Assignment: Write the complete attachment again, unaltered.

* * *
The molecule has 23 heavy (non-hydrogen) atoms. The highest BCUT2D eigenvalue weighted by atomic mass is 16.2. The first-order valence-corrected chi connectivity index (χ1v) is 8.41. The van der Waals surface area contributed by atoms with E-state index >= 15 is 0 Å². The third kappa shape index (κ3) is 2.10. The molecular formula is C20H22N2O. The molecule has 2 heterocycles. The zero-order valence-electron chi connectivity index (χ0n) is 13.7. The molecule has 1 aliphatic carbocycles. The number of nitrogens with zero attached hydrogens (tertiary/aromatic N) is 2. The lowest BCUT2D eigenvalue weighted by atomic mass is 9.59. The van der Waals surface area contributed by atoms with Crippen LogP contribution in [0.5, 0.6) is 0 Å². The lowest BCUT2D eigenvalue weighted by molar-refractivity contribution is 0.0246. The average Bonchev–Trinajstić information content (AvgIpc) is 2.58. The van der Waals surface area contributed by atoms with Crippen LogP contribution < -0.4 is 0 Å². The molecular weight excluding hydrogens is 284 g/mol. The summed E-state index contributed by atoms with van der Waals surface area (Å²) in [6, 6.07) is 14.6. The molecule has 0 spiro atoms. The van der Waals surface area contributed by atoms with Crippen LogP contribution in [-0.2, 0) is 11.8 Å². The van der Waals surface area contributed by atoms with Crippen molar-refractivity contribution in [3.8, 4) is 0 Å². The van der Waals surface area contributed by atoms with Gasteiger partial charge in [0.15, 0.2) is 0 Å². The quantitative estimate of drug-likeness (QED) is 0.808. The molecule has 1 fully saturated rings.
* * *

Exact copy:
The molecule has 23 heavy (non-hydrogen) atoms. The highest BCUT2D eigenvalue weighted by atomic mass is 16.2. The first-order valence-corrected chi connectivity index (χ1v) is 8.41. The van der Waals surface area contributed by atoms with E-state index >= 15 is 0 Å². The third kappa shape index (κ3) is 2.10. The molecular formula is C20H22N2O. The molecule has 2 heterocycles. The zero-order valence-electron chi connectivity index (χ0n) is 13.7. The molecule has 1 aliphatic carbocycles. The number of nitrogens with zero attached hydrogens (tertiary/aromatic N) is 2. The lowest BCUT2D eigenvalue weighted by atomic mass is 9.59. The van der Waals surface area contributed by atoms with Crippen LogP contribution in [0.5, 0.6) is 0 Å². The lowest BCUT2D eigenvalue weighted by molar-refractivity contribution is 0.0246. The average Bonchev–Trinajstić information content (AvgIpc) is 2.58. The van der Waals surface area contributed by atoms with Crippen LogP contribution < -0.4 is 0 Å². The molecular weight excluding hydrogens is 284 g/mol. The summed E-state index contributed by atoms with van der Waals surface area (Å²) in [6, 6.07) is 14.6. The molecule has 0 spiro atoms. The van der Waals surface area contributed by atoms with Crippen LogP contribution in [-0.2, 0) is 11.8 Å². The van der Waals surface area contributed by atoms with Crippen molar-refractivity contribution in [3.8, 4) is 0 Å². The van der Waals surface area contributed by atoms with Gasteiger partial charge in [0.15, 0.2) is 0 Å². The quantitative estimate of drug-likeness (QED) is 0.808. The molecule has 1 fully saturated rings.